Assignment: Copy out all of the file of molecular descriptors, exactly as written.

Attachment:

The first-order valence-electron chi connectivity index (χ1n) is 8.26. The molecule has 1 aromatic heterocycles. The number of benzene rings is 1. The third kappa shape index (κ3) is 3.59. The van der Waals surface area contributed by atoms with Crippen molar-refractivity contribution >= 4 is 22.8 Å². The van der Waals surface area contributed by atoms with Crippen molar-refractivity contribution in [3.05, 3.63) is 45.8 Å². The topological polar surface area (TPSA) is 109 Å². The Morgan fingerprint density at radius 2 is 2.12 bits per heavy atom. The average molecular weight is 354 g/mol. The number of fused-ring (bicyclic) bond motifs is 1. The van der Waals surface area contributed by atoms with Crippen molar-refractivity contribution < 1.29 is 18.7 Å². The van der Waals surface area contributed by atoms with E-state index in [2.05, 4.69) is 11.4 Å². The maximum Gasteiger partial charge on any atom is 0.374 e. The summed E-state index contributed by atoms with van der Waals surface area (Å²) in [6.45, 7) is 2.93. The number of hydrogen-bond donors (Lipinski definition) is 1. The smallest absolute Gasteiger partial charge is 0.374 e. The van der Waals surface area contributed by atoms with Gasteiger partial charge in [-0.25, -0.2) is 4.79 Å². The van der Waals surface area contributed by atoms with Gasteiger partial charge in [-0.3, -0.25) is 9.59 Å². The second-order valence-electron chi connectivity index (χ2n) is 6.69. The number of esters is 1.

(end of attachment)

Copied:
The first-order valence-electron chi connectivity index (χ1n) is 8.26. The molecule has 1 aromatic heterocycles. The number of benzene rings is 1. The third kappa shape index (κ3) is 3.59. The van der Waals surface area contributed by atoms with Crippen molar-refractivity contribution >= 4 is 22.8 Å². The van der Waals surface area contributed by atoms with Crippen molar-refractivity contribution in [3.05, 3.63) is 45.8 Å². The topological polar surface area (TPSA) is 109 Å². The Morgan fingerprint density at radius 2 is 2.12 bits per heavy atom. The average molecular weight is 354 g/mol. The number of fused-ring (bicyclic) bond motifs is 1. The van der Waals surface area contributed by atoms with Crippen molar-refractivity contribution < 1.29 is 18.7 Å². The van der Waals surface area contributed by atoms with E-state index in [2.05, 4.69) is 11.4 Å². The maximum Gasteiger partial charge on any atom is 0.374 e. The summed E-state index contributed by atoms with van der Waals surface area (Å²) in [6.45, 7) is 2.93. The number of hydrogen-bond donors (Lipinski definition) is 1. The smallest absolute Gasteiger partial charge is 0.374 e. The van der Waals surface area contributed by atoms with Gasteiger partial charge in [-0.25, -0.2) is 4.79 Å². The van der Waals surface area contributed by atoms with Gasteiger partial charge in [-0.3, -0.25) is 9.59 Å². The second-order valence-electron chi connectivity index (χ2n) is 6.69. The number of esters is 1.